Last, but not least, the negotiation did not take place in a vacuum. It took place in the beautiful and culturally and spiritually special city of Marrakesh. Our Moroccan hosts were wonderful. I express our gratitude to His Majesty King Mohammed VI for his message of encouragement. I thank Minister Mustafa Khalfi for his inspired leadership. I thank Ambassador Omar Hilale for his constant attention and thoughtfulness. I thank all of our gracious hosts, the very charming, warm and welcoming people of Morocco. It was a privilege to be with you.
As many of you have remarked, the treaty is but a first step in addressing the problem that we set out to solve. It provides the enabling framework, which must now be operationalized. That process starts with the signature of the Treaty, continues with ratification and with the development of practical systems for moving works in accessible formats around the world to needy beneficiaries. I assure you of the commitment of the staff of WIPO to put into effect the political will so eloquently expressed by the Member States in the Treaty that has just been adopted.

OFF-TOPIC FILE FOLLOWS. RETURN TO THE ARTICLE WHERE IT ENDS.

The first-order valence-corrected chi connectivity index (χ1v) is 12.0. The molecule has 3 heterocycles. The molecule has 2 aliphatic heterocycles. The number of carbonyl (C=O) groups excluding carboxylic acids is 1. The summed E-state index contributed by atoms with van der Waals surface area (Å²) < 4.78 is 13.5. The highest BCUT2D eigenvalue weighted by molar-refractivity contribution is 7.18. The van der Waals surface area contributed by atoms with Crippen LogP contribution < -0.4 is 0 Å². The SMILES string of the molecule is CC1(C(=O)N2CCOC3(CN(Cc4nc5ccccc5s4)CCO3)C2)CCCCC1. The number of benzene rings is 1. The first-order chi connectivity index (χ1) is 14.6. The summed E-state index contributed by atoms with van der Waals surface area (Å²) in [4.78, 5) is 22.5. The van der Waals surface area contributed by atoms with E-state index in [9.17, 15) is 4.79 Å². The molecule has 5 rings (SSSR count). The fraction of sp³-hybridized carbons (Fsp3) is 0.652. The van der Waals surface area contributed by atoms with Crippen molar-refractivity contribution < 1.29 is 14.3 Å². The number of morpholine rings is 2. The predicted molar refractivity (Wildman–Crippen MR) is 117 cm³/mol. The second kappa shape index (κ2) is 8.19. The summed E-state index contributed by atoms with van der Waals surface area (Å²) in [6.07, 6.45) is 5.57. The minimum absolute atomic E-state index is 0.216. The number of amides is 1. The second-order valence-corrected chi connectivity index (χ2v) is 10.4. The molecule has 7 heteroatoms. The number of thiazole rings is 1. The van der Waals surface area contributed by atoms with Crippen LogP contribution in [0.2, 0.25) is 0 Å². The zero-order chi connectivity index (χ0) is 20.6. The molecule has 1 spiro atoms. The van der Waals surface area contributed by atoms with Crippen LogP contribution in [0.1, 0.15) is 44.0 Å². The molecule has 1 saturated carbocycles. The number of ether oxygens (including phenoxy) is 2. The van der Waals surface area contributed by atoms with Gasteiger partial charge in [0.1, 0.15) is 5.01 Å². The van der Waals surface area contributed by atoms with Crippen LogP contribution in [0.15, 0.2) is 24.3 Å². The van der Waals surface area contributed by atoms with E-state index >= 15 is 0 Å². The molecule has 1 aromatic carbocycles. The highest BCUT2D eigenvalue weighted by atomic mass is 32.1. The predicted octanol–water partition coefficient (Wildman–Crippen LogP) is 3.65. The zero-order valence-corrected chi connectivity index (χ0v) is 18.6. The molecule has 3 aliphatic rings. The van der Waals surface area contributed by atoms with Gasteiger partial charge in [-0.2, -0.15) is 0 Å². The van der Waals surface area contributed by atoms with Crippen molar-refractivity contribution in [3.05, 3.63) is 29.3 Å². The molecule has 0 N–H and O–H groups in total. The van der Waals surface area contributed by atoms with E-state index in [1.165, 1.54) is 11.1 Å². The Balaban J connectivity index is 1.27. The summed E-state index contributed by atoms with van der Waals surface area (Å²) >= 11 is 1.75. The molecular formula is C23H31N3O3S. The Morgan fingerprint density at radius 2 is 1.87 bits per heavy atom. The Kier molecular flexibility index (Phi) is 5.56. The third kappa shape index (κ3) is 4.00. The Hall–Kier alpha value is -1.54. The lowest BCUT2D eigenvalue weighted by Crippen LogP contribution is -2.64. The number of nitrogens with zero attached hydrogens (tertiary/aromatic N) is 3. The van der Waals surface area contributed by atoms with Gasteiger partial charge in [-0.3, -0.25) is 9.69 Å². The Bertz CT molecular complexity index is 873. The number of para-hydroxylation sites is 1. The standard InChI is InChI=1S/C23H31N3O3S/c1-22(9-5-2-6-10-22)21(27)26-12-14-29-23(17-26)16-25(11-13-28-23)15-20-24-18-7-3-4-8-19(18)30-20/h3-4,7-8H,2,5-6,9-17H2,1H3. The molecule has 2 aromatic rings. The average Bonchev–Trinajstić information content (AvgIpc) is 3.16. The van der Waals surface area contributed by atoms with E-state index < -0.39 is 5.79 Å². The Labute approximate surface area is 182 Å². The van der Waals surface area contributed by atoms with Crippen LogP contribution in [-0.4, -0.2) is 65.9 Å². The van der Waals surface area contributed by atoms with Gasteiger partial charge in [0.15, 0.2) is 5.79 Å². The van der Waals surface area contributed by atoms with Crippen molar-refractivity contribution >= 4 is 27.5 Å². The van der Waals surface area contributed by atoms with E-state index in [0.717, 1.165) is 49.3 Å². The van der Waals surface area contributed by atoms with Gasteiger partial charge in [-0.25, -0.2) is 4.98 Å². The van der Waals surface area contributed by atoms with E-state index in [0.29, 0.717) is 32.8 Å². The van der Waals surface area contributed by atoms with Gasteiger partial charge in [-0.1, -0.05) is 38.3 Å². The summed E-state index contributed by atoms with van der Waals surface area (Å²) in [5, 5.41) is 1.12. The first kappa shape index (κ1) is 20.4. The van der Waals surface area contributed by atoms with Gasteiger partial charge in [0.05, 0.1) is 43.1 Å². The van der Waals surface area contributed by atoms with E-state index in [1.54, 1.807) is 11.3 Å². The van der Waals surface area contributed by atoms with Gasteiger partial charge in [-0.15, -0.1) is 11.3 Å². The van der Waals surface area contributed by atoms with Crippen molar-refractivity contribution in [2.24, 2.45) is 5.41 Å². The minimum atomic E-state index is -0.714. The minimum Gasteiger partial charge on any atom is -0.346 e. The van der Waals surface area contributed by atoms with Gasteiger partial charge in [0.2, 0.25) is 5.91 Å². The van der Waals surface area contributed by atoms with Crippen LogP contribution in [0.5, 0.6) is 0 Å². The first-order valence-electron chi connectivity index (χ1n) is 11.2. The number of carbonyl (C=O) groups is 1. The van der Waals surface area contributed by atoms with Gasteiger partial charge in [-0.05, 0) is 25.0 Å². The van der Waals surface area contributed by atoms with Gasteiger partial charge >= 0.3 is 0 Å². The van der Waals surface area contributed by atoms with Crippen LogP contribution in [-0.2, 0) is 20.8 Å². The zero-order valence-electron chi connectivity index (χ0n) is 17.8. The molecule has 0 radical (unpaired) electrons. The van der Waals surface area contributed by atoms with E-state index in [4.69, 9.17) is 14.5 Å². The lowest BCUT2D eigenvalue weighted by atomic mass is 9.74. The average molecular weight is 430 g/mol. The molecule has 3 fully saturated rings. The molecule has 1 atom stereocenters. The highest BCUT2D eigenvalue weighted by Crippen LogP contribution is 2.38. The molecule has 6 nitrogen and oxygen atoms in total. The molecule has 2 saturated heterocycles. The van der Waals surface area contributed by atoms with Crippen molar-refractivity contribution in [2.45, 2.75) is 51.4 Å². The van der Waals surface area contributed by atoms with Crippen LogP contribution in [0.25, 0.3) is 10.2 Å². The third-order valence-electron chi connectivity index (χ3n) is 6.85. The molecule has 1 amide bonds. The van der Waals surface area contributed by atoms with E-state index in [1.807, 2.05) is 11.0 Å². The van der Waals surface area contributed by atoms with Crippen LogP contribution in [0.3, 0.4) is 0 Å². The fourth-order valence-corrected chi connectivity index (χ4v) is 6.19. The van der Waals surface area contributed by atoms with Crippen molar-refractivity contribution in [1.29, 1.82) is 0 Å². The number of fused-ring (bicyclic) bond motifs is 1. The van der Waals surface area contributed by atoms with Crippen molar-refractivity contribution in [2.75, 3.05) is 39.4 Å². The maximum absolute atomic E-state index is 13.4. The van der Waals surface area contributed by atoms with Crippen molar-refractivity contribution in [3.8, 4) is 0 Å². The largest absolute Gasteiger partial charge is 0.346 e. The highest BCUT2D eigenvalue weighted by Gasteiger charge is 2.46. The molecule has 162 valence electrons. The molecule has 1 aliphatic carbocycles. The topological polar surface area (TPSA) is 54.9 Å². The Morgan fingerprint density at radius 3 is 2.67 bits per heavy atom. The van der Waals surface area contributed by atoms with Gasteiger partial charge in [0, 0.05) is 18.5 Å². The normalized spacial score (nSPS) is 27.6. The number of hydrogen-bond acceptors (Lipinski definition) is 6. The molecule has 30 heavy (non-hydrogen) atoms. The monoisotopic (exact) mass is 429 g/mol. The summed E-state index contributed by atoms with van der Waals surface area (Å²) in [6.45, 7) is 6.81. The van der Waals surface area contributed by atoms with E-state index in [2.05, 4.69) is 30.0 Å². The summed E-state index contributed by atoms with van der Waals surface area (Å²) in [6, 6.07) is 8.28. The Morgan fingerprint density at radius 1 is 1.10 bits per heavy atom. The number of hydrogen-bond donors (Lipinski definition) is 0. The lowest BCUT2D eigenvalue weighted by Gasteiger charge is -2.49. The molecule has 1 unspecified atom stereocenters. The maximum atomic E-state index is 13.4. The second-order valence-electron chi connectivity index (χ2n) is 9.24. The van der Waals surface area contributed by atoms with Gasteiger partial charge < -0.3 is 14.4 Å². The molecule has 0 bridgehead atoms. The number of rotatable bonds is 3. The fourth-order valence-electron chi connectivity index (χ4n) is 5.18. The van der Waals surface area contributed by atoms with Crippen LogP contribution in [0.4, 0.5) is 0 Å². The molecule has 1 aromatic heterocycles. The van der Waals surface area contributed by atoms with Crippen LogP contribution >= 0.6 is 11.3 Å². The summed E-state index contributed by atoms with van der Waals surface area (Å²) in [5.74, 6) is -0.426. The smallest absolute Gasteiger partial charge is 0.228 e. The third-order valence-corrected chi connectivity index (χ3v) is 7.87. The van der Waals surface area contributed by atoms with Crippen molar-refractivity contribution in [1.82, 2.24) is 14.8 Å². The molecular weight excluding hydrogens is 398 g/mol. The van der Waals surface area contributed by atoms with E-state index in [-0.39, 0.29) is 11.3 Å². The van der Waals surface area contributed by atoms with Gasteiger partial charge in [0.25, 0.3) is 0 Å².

May I conclude by making a plea to Member States to carry the spirit of Marrakesh back to Geneva and to breathe it into the future normative work program of WIPO? We have a number of questions on the agenda that are each capable of becoming a clearly articulated, specific and manageable problem that needs to be addressed at the international level and around which the Member States might form a consensus for action. But, assuming that they do reach this stage of expression, they will also need the other elements that have produced the successful outcome here and that can best be described as the spirit of Marrakesh.